GRAND RAPIDS, Mich. — Environmentalists have labeled Republican U.S. Senate candidate Terri Lynn Land as a “climate change denier.” They believe the Environmental Protection Agency’s Clean Power Plan proposal that was released June 2 will give them new torque to tighten their green vise on the Republican running to replace Carl Levin (D-Mich.) in the Senate.
The NRDC (Natural Resources Defense Council) Action Fund and the Sierra Club have endorsed Land’s opponent, Rep. Gary Peters (D-Mich.). The NRDC Action Fund is raising money for the Democrat.
Mike Berkowitz, the legislation and political director for the Sierra Club-Michigan, called Peters a “climate champion who has already been attacked by Americans for Prosperity.”
Scott Hagerstrom, the executive director of Americans for Prosperity-Michigan, said Berkowitz is right.
“We have thousands of volunteers making phone calls and doing the doors, and the president’s climate change tax that he is implanting through the EPA is definitely an issue we are integrating into the messaging.”
That is one reason Berkowitz believes Michigan will be a key state for the Obama administration if it is to win support for the EPA carbon plan.
“The other is we have some of the nation’s dirtiest, oldest power plants in the nation,” he said.
Michigan is not the only state where climate change has become a leading campaign issue. The EPA’s Clean Power Plan has pushed it to the forefront in states like West Virginia and Kentucky, where coal is king.
Still in Michigan, the rhetoric has become red hot.
“She (Terri Lynn Land) has a lot to answer for in the context of her denialism. On This Week last weekend, even the National Mining Association would not cop to being a (climate change) denier,” said Heather Taylor-Miesle, the director of the NRDC Action Fund.
“Terri Lynn Land is such a radical she is out of step even farther than the National Mining Association.”
Land’s Senate campaign spokeswoman, Heather Swift, said nothing could be further from the truth. Swift said Land does believe climate change is real.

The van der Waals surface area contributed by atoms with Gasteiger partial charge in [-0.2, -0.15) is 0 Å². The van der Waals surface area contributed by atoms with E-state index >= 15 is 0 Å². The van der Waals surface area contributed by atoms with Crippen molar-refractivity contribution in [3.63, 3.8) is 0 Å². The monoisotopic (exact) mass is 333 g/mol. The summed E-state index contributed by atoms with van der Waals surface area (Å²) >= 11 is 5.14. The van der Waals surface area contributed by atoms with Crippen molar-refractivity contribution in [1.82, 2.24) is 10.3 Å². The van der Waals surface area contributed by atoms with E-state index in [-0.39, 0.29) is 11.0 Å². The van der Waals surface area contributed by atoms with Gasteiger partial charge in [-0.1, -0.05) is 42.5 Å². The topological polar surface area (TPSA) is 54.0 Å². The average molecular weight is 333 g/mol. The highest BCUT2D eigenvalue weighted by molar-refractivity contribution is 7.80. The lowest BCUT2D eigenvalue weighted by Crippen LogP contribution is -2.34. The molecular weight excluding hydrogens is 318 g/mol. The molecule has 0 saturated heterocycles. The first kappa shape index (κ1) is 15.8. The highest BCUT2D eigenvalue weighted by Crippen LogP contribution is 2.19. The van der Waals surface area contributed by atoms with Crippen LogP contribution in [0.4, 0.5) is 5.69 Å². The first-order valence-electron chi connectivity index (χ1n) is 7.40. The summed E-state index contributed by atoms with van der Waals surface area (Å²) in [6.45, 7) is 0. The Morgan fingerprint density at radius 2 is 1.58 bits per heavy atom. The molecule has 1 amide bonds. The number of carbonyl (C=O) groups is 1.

“Does she believe it could be the fault of humans? It could be,” Swift told The Detroit News in May. “But every time Congressman Peters votes to kill one more source of affordable and available energy, he is telling a struggling Michigan family to go without a good-paying job.”
Land continued that theme June 2 as she issued a statement promising to fight the EPA Clean Power Plan.
“My top priority is Michigan jobs,” Land said. “Today, President Obama released an enormous regulatory attack on coal, which produces 54 percent of Michigan’s electricity.”
Land cited a Republican National Committee (RNC) study that showed the new EPA rule could cost 224,000 American jobs, shrink the U.S. economy by $50 billion a year, and increase monthly electric bills for families and manufacturers for the next 15 years.
Michigan environmentalists, however, spent the day of the EPA plan’s announcement voicing their support for it, for Peters and their disgust with Terri Lynn Land.
Because of his support for Pres. Obama’s environmental program, the NRDC Action Fund has been raising money for Peters.
They won’t be campaigning or doing any issue-oriented campaigning for him, but Taylor-Miesle said the issue of climate change is “a great opportunity” for the Democrat from metro Detroit.